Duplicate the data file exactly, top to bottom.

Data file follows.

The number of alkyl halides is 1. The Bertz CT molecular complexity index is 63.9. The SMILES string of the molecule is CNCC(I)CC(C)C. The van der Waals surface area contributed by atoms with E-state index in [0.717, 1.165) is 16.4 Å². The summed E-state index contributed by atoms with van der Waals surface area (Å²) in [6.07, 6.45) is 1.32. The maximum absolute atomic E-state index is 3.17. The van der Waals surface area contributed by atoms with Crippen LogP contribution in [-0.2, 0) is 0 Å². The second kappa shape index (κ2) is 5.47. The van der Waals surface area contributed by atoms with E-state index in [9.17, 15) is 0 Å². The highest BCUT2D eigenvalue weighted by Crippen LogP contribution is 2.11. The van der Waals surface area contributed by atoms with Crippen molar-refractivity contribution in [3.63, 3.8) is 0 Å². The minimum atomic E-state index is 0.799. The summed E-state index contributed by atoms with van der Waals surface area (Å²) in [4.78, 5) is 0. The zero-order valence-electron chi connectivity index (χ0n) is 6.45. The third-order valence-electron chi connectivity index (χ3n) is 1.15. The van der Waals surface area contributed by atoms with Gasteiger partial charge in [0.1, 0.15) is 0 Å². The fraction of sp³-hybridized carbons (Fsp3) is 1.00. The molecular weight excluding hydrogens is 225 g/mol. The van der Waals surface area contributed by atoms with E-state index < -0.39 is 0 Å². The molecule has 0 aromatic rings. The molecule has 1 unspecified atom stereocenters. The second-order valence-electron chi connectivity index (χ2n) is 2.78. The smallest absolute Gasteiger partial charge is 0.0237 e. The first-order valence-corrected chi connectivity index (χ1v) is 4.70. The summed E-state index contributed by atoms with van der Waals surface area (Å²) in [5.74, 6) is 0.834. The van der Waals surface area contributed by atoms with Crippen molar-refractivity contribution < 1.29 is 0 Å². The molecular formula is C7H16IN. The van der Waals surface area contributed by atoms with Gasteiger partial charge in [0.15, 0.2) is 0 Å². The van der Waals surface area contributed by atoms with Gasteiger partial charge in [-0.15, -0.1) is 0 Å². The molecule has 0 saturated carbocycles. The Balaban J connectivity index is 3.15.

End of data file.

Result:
The number of alkyl halides is 1. The Bertz CT molecular complexity index is 63.9. The SMILES string of the molecule is CNCC(I)CC(C)C. The van der Waals surface area contributed by atoms with E-state index in [0.717, 1.165) is 16.4 Å². The summed E-state index contributed by atoms with van der Waals surface area (Å²) in [6.07, 6.45) is 1.32. The maximum absolute atomic E-state index is 3.17. The van der Waals surface area contributed by atoms with Crippen LogP contribution in [-0.2, 0) is 0 Å². The second kappa shape index (κ2) is 5.47. The van der Waals surface area contributed by atoms with E-state index in [9.17, 15) is 0 Å². The highest BCUT2D eigenvalue weighted by Crippen LogP contribution is 2.11. The van der Waals surface area contributed by atoms with Crippen molar-refractivity contribution in [3.63, 3.8) is 0 Å². The minimum atomic E-state index is 0.799. The summed E-state index contributed by atoms with van der Waals surface area (Å²) in [4.78, 5) is 0. The zero-order valence-electron chi connectivity index (χ0n) is 6.45. The third-order valence-electron chi connectivity index (χ3n) is 1.15. The van der Waals surface area contributed by atoms with Gasteiger partial charge in [0.1, 0.15) is 0 Å². The fraction of sp³-hybridized carbons (Fsp3) is 1.00. The molecular weight excluding hydrogens is 225 g/mol. The van der Waals surface area contributed by atoms with E-state index < -0.39 is 0 Å². The molecule has 0 aromatic rings. The molecule has 1 unspecified atom stereocenters. The second-order valence-electron chi connectivity index (χ2n) is 2.78. The smallest absolute Gasteiger partial charge is 0.0237 e. The first-order valence-corrected chi connectivity index (χ1v) is 4.70. The summed E-state index contributed by atoms with van der Waals surface area (Å²) in [5.74, 6) is 0.834. The van der Waals surface area contributed by atoms with Crippen molar-refractivity contribution < 1.29 is 0 Å². The molecular formula is C7H16IN. The van der Waals surface area contributed by atoms with Gasteiger partial charge in [0.15, 0.2) is 0 Å². The van der Waals surface area contributed by atoms with Gasteiger partial charge in [-0.15, -0.1) is 0 Å². The molecule has 0 saturated carbocycles. The Balaban J connectivity index is 3.15.